Give a short account of the history of the company, and trace the evolution of its strategy. Try to
determine whether the strategic evolution of your company is the product of intended strategies,
emergent strategies, or some combination of the two:
article and the company's
on its Web site:
Copa Airlines began in 1944 under the name of Compania Panamena de Aviacion (COPA) as a
post-war corporate creation of the Panamanian government. A small group of Panamanian investors
started the company with aid from the U.S. company Pan America which held 32% of the company. The
Panamanian government's emergent strategy was to use war surplus Douglas DC-3 and DC-47 transport
planes for domestic feeder service to major airports used by Pan America. The company began flying
planes on August 15, 1947 with domestic flights to three cities within the Republic of Panama, with a
fleet of three Douglas C-47 airplanes.
In the 1960s, Copa Airlines had saturated the Panamanian domestic market and had excess
capital. As such, the company began acquiring Hawker Siddeley turboprops and Lockheed Electras and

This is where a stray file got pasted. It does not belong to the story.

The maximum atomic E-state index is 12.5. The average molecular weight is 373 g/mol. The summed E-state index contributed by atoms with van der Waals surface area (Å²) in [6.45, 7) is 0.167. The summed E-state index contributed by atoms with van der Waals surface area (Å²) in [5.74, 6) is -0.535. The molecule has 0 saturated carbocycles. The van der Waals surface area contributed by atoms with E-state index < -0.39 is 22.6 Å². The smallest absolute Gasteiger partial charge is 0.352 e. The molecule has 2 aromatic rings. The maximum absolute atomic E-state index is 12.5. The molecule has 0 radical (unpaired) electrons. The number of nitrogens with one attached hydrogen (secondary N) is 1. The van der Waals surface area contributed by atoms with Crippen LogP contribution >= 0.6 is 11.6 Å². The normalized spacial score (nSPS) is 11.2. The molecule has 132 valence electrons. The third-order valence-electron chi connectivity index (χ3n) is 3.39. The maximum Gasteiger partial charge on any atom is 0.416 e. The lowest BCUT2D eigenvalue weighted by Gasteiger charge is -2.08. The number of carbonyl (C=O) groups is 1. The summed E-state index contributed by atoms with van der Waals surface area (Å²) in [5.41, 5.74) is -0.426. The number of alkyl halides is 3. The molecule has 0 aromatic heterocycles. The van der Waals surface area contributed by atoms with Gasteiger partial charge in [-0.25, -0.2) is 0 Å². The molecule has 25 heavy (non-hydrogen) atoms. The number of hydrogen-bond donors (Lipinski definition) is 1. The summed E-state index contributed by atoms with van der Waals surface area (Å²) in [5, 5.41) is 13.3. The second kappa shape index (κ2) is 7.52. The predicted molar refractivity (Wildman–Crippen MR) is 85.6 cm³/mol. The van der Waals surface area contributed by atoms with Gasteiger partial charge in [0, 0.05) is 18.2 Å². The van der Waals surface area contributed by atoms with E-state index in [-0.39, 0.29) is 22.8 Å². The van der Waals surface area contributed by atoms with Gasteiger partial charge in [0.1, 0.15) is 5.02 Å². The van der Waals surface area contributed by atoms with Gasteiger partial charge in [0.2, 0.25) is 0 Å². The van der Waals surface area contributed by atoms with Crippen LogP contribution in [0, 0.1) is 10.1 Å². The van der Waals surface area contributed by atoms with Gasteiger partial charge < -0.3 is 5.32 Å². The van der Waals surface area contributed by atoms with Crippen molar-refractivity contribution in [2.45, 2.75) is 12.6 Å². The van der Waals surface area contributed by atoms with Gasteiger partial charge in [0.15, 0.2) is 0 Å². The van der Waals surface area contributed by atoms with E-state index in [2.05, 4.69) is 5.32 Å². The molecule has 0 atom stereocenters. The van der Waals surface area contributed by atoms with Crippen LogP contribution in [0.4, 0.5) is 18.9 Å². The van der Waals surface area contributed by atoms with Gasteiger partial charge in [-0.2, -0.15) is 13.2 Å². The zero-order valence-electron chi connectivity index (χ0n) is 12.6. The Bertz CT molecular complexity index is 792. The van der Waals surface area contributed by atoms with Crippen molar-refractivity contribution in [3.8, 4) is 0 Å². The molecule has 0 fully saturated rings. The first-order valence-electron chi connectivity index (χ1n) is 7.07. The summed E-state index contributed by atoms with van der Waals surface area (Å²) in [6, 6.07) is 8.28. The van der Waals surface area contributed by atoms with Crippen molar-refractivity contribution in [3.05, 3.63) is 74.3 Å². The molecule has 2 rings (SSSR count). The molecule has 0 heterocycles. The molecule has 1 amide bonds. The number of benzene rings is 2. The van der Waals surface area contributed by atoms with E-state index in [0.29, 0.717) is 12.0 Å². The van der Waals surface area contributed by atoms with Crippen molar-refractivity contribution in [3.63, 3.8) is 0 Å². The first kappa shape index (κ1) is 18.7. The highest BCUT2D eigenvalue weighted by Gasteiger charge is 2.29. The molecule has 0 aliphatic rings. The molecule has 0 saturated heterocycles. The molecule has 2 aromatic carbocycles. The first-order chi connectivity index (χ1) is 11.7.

started flying internationally to the Caribbean and Colombia. In the 1970's, Copa added Guatemala as a
destination and eliminated the less profitable domestic flights, thus becoming purely an international
airline. In 1971, Pan American sold their share of Copa to avoid conflicts of interest. A group of local
investors acquired Copa Airlines, making it a Panamanian company.
Between 1980 and 1990, Copa management took steps to expand the service area of the Latin
American market. Copa Airlines acquired its first B737-100 aircraft and added flights to Cartagena,
Colombia; Port-au-Prince, Haiti; Santo Domingo, Dominican Republic; San Juan, Puerto Rico; and
Miami, Florida. In 1986, Copa Airlines became part of Compania de Inversiones Aereas SA (CIASA).
(Today, some members of the Copa Airlines board remain part of CIASA.) Between 1986 and 1988, the
Motta Group acquired majority control of Copa Airlines and brought Pedro Heilbron into the company as
Chief Executive Officer (CEO). The new management began making improvements to compete with Air
Panama. This marked a transition era for the company, a watershed event in which the company moved
from reactive to proactive, i.e. from emergent strategies to intended strategies. In 1989, the United States
invaded Panama to depose Manuel Noriega. This led to the collapse of Air Panama and cleared the way
for Copa Airlines to grow.
The ensuing decade of the 1990s saw the astounding rise of Copa Airlines.
The company added